Tuesday, March 29, 2005

LA PAZ, Bolivia — A prominent Bolivian human rights lawyer, who has made numerous trips to the United States in the past, was surprised earlier this month that his visa was canceled for meeting with terrorists.

According to Fernando Rodriguez, he was detained for six hours at Miami International Airport, and questioned by four officials, two from the Homeland Security Department and two others who identified themselves as members of an “anti-terrorist task force.”

Mr. Rodriguez said the officials told him he had met with “terrorist peasants.” He was then stripped off his U.S. visa, valid until 2014, and forced to board a plane back to La Paz.

The U.S. Embassy in La Paz confirmed that Mr. Rodriguez had been denied entry, but declined to give further details. Zachary Mann, spokesman for U.S. Customs and Border Protection in Miami, said he was not permitted to divulge information about the case for reasons of “privacy.”

“We don’t discuss particulars about when somebody arrives, the types of questions or responses given, or reasons for being found inadmissible,” said Mr. Mann.

Mr. Rodriguez, co-founder of the Bolivian chapter of the Inter-American Platform of Human Rights, Democracy and Development, was traveling to Washington to present evidence of abuses by petroleum, mining and logging companies against indigenous groups before the Inter-American Human Rights Commission, an arm of the Organization of American States. Mr. Rodriguez said he had made a similar presentation to the commission in February 2004.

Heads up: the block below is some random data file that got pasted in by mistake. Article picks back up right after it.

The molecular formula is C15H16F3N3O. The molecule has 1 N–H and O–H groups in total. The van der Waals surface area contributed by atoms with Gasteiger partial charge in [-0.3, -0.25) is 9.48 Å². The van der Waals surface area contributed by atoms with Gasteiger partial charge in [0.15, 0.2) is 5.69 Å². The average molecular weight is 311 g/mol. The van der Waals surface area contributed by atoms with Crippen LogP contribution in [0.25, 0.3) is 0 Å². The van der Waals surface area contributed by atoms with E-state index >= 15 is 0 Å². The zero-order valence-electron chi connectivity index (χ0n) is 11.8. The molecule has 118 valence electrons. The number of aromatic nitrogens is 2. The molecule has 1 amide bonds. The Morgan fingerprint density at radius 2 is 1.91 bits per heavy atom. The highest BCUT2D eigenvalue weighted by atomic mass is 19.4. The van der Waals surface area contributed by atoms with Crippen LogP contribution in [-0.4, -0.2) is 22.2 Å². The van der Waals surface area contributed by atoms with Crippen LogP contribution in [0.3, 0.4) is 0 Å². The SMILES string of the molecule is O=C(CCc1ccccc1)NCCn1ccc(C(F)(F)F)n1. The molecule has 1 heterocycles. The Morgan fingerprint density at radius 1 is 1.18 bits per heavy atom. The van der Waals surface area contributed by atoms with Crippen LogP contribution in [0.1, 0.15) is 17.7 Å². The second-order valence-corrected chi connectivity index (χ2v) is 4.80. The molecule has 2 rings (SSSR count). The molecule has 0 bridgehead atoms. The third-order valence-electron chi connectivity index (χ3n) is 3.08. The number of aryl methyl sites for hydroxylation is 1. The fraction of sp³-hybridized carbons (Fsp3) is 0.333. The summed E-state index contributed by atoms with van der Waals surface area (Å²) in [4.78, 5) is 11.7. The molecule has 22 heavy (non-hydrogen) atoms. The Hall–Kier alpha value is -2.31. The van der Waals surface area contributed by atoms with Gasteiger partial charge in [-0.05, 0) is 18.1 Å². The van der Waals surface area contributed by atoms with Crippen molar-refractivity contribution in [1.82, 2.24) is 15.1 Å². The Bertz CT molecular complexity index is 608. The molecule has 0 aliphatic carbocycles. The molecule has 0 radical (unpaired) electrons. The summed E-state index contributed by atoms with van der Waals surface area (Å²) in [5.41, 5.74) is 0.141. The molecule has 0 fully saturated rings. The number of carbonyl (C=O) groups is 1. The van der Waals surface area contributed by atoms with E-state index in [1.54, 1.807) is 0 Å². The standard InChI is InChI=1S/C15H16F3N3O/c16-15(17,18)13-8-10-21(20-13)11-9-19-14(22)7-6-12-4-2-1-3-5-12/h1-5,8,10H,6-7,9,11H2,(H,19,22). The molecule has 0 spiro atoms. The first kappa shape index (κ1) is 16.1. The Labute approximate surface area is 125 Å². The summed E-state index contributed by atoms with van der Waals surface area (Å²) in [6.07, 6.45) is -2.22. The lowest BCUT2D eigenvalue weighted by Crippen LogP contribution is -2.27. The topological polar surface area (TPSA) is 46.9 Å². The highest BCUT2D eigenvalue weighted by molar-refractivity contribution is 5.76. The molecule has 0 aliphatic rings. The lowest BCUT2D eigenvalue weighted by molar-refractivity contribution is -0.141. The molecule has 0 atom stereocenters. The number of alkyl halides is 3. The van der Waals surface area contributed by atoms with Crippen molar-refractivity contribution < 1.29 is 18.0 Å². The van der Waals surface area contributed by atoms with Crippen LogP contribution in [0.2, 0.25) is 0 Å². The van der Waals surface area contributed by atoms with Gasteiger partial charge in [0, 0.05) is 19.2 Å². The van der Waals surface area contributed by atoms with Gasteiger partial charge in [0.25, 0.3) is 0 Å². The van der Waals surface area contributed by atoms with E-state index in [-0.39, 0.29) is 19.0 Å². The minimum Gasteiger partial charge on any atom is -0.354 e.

“There is no terrorism in Bolivia,” said Mr. Rodriguez, 47, who is member of a commission created by Bolivian President Carlos Mesa to formulate a national human rights policy. “There are no guerrillas either.

“There is no armed struggle. So I have no idea what peasants they’re talking about.”

Some in Bolivia fear that the administration of President Bush is using the war on terrorism as a pretext to demonize indigenous leaders and groups who are critical of U.S.-promoted free-market and coca-eradication policies.

“This is summary justice with no right to defense. It goes against the norms of international law,” said Ana Maria Romero de Campero, Bolivia’s former ombudsman. “The United States needs to give some explanation on what happened. If they can’t produce any evidence, they need to offer an apology. If not, we’re looking at a dangerous precedent.”

In Bolivia, U.S. Ambassador David Greenlee and his predecessor, Manuel Rocha, have alluded to links between the nation’s combative indigenous-based social movements and both narco-trafficking and terrorism.

Mr. Rocha went so far as to warn Bolivians of the “consequences” of voting for Evo Morales, the indigenous leader of a major opposition party and a popular figure with the nation’s large Quechua and Aymara population, on the eve of the 2002 presidential elections.

Neither Mr. Greenlee nor Mr. Rocha have presented any evidence of such a connection between indigenous leaders and terrorism, however. The State Department’s “2003 Patterns of Global Terrorism Report” expresses “concern” for purported terrorist acts in Bolivia, but does not identify any terrorist groups in the country.

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